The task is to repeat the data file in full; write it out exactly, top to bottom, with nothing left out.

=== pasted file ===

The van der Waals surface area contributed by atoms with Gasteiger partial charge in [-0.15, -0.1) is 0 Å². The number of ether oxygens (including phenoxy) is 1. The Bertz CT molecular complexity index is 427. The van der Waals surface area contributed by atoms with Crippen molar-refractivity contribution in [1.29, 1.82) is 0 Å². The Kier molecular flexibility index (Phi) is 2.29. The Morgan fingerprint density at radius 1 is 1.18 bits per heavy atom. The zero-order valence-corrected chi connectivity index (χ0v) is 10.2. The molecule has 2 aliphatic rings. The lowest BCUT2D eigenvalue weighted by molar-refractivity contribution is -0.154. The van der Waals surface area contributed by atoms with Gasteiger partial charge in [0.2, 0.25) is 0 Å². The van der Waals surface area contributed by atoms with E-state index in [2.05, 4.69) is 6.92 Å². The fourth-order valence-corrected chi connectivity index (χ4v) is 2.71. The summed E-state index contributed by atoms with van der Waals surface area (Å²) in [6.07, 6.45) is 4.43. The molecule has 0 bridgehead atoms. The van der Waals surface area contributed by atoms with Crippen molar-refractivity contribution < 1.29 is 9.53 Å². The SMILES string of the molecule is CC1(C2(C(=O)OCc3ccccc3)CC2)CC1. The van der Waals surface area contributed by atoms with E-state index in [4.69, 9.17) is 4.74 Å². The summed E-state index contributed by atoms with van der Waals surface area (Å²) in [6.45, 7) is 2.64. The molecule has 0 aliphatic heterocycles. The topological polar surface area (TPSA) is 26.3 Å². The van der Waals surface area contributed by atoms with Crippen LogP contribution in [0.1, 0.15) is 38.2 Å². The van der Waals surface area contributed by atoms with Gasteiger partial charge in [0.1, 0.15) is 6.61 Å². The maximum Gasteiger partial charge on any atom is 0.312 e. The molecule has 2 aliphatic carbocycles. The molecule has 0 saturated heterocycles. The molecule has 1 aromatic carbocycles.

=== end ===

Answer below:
The van der Waals surface area contributed by atoms with Gasteiger partial charge in [-0.15, -0.1) is 0 Å². The number of ether oxygens (including phenoxy) is 1. The Bertz CT molecular complexity index is 427. The van der Waals surface area contributed by atoms with Crippen molar-refractivity contribution in [1.29, 1.82) is 0 Å². The Kier molecular flexibility index (Phi) is 2.29. The Morgan fingerprint density at radius 1 is 1.18 bits per heavy atom. The zero-order valence-corrected chi connectivity index (χ0v) is 10.2. The molecule has 2 aliphatic rings. The lowest BCUT2D eigenvalue weighted by molar-refractivity contribution is -0.154. The van der Waals surface area contributed by atoms with Gasteiger partial charge in [0.2, 0.25) is 0 Å². The van der Waals surface area contributed by atoms with E-state index in [2.05, 4.69) is 6.92 Å². The fourth-order valence-corrected chi connectivity index (χ4v) is 2.71. The summed E-state index contributed by atoms with van der Waals surface area (Å²) in [6.07, 6.45) is 4.43. The molecule has 0 bridgehead atoms. The van der Waals surface area contributed by atoms with Crippen molar-refractivity contribution < 1.29 is 9.53 Å². The SMILES string of the molecule is CC1(C2(C(=O)OCc3ccccc3)CC2)CC1. The van der Waals surface area contributed by atoms with E-state index in [4.69, 9.17) is 4.74 Å². The summed E-state index contributed by atoms with van der Waals surface area (Å²) in [6.45, 7) is 2.64. The molecule has 0 aliphatic heterocycles. The topological polar surface area (TPSA) is 26.3 Å². The van der Waals surface area contributed by atoms with Crippen LogP contribution in [0.1, 0.15) is 38.2 Å². The van der Waals surface area contributed by atoms with Gasteiger partial charge in [0.1, 0.15) is 6.61 Å². The maximum Gasteiger partial charge on any atom is 0.312 e. The molecule has 2 aliphatic carbocycles. The molecule has 0 saturated heterocycles. The molecule has 1 aromatic carbocycles.